CourtRoyal Court
JudgeSir Philip Bailhache,Jurats Fisher,Nicolle
Judgment Date09 November 2010
Neutral Citation[2010] JRC 202
Date09 November 2010

[2010] JRC 202


(Samedi Division)


Sir Philip Bailhache, Kt., Commissioner, and Jurats Fisher and Nicolle.


Advocate M. J. Haines for the Appellant.

Advocate R. E. Colley for the Respondent.


Mental Health (Care and Treatment)(Scotland) Act 2003.

Downes v Marshall [2010] JRC 115B.

Re T (order for costs) [2005] 2 FLR 681.

J v M [2002] JLR 330.

White v White (2000) 3 FCR 555.


This is an appeal by A (“the wife”) against decisions of the Deputy Registrar of the Family Division (“the Deputy Registrar”) of 27 th July, 2009, in relation to ancillary matters, and in relation to the costs of the associated residence and contact proceedings concerning the only child of the marriage, C. We shall refer for convenience to the respondent to this appeal, B, as “the husband”.


The parties met in January 1999 and were married in the United Kingdom in August 2001. The wife was then 41 and the husband was 35. C was born in 2003. At the time of the marriage, the wife owned a two bedroom flat which she had bought in 1987. She sold the flat and applied the net proceeds of sale to the purchase of a property which was bought by the husband and the wife in joint names. The purchase price was £124,500. According to the wife, she contributed £43,000 and the husband contributed nothing. According to the husband, he put in £10,000 while the wife put in about £25,000. Nothing really turns upon this disagreement. The husband also owned a flat in Cambridgeshire, which he let to a tenant for a rent which covered the mortgage payments. In 2003, he sold that flat which, after payment of the outstanding mortgage, yielded about £25,000. During the early years of the marriage, both parties had their own bank accounts into which their respective salaries were paid, and a joint account from which the expenses of the matrimonial home and other family expenses were met. Both parties transferred money from their individual accounts to the joint account for that purpose. The net proceeds of sale of the husband's flat were, according to the wife, paid into the husband's personal account. According to him, they were paid into the joint account to meet joint liabilities. Again, nothing really turns on this disagreement.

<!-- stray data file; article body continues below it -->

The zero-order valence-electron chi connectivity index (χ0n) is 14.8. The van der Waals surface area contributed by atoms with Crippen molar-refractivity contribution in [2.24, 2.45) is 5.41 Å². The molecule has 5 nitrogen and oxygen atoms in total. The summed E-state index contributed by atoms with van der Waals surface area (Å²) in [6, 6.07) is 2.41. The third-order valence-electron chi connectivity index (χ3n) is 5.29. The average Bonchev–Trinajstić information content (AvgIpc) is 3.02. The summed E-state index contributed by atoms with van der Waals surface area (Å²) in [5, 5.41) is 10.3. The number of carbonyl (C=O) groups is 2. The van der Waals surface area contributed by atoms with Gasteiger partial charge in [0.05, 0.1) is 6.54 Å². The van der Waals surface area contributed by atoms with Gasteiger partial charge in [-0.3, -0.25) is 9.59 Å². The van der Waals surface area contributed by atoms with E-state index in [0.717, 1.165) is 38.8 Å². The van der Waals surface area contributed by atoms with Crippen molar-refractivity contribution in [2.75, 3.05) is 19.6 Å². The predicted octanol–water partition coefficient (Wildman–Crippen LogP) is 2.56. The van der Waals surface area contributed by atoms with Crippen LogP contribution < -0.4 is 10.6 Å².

C was born with Downes Syndrome and needs special care. From the time of her birth, the wife no longer worked and remained at home to look after her. In 2006, the husband obtained employment in Jersey, and the family moved to the Island. In 2007, C was enrolled at a local school. In January 2007, the parties bought a house in St Helier, for £365,000. It was purchased with the benefit of a mortgage from the Royal Bank of Scotland. The parties had sold their property in England, and applied the net proceeds of sale which were approximately £65,000, towards the purchase price. The property is now valued at £400,000 to £425,000. The median point, which both parties have agreed, is £412,500. After deducting the outstanding loan from the Royal Bank of Scotland of £212,000, the net equity in the property is £200,500.


In September 2007, the wife's mother, D, came to Jersey to spend a three week holiday with her daughter and son-in-law. D is a widow. According to her affidavit, which was not before the Deputy Registrar but was admitted for the purposes of this appeal, she became concerned about the level of debt that the parties had, and she agreed to lend £60,000 to them, free of interest, in order to reduce their liabilities. The affidavit of D, and the oral evidence of the wife, both describe this advance as a “loan”. According to the evidence of the husband, both before the Deputy Registrar and before this Court, it was a gift. The husband stated that there was no discussion about it; he was merely told one evening during D's holiday that money had been paid into the mortgage account. There was no documentary evidence which assists in determining whether the advance was a loan or a gift, and it remains in dispute between the parties. We have not heard oral evidence from D or from any other witnesses who might be able to throw light upon the nature of the transaction. In the event, we do not find it necessary to resolve the dispute for the purposes of this appeal.


During 2008, if not before, the marriage was under strain. The wife felt alone and unhappy. She had few friends, and she suspected the husband of being unfaithful to her. In 2008, the family went to the United Kingdom and the wife went to visit her mother. The husband returned to Jersey and expected the wife and C to return a few days later. They did not do so. The wife then applied to the English court for a residence order in relation to C.

Procedural history